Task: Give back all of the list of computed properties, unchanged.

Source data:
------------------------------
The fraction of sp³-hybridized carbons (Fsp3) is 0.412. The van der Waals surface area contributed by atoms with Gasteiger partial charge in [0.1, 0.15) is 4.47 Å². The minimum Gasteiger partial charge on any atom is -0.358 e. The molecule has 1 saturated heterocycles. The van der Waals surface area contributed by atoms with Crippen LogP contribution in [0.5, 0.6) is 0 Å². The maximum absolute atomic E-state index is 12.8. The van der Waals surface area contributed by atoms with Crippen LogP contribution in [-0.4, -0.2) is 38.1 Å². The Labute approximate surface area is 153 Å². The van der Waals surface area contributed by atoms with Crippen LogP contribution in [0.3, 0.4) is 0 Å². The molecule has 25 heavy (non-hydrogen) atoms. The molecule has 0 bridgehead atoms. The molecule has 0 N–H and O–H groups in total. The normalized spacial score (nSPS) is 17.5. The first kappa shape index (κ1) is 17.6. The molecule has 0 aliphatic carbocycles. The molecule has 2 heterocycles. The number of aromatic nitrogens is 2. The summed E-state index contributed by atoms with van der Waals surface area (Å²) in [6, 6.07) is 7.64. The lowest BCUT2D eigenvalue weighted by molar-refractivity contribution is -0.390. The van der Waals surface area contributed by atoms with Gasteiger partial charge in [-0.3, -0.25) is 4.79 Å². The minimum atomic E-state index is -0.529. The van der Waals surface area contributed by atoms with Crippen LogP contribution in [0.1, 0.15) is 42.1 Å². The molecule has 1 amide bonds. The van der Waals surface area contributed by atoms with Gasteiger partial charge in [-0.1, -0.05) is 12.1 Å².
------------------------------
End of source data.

The fraction of sp³-hybridized carbons (Fsp3) is 0.412. The van der Waals surface area contributed by atoms with Gasteiger partial charge in [0.1, 0.15) is 4.47 Å². The minimum Gasteiger partial charge on any atom is -0.358 e. The molecule has 1 saturated heterocycles. The van der Waals surface area contributed by atoms with Crippen LogP contribution in [0.5, 0.6) is 0 Å². The maximum absolute atomic E-state index is 12.8. The van der Waals surface area contributed by atoms with Crippen LogP contribution in [-0.4, -0.2) is 38.1 Å². The Labute approximate surface area is 153 Å². The van der Waals surface area contributed by atoms with Crippen LogP contribution in [0.3, 0.4) is 0 Å². The molecule has 25 heavy (non-hydrogen) atoms. The molecule has 0 bridgehead atoms. The molecule has 0 N–H and O–H groups in total. The normalized spacial score (nSPS) is 17.5. The first kappa shape index (κ1) is 17.6. The molecule has 0 aliphatic carbocycles. The molecule has 2 heterocycles. The number of aromatic nitrogens is 2. The summed E-state index contributed by atoms with van der Waals surface area (Å²) in [6, 6.07) is 7.64. The lowest BCUT2D eigenvalue weighted by molar-refractivity contribution is -0.390. The van der Waals surface area contributed by atoms with Gasteiger partial charge in [-0.3, -0.25) is 4.79 Å². The minimum atomic E-state index is -0.529. The van der Waals surface area contributed by atoms with Crippen LogP contribution in [0.1, 0.15) is 42.1 Å². The molecule has 1 amide bonds. The van der Waals surface area contributed by atoms with Gasteiger partial charge in [-0.1, -0.05) is 12.1 Å².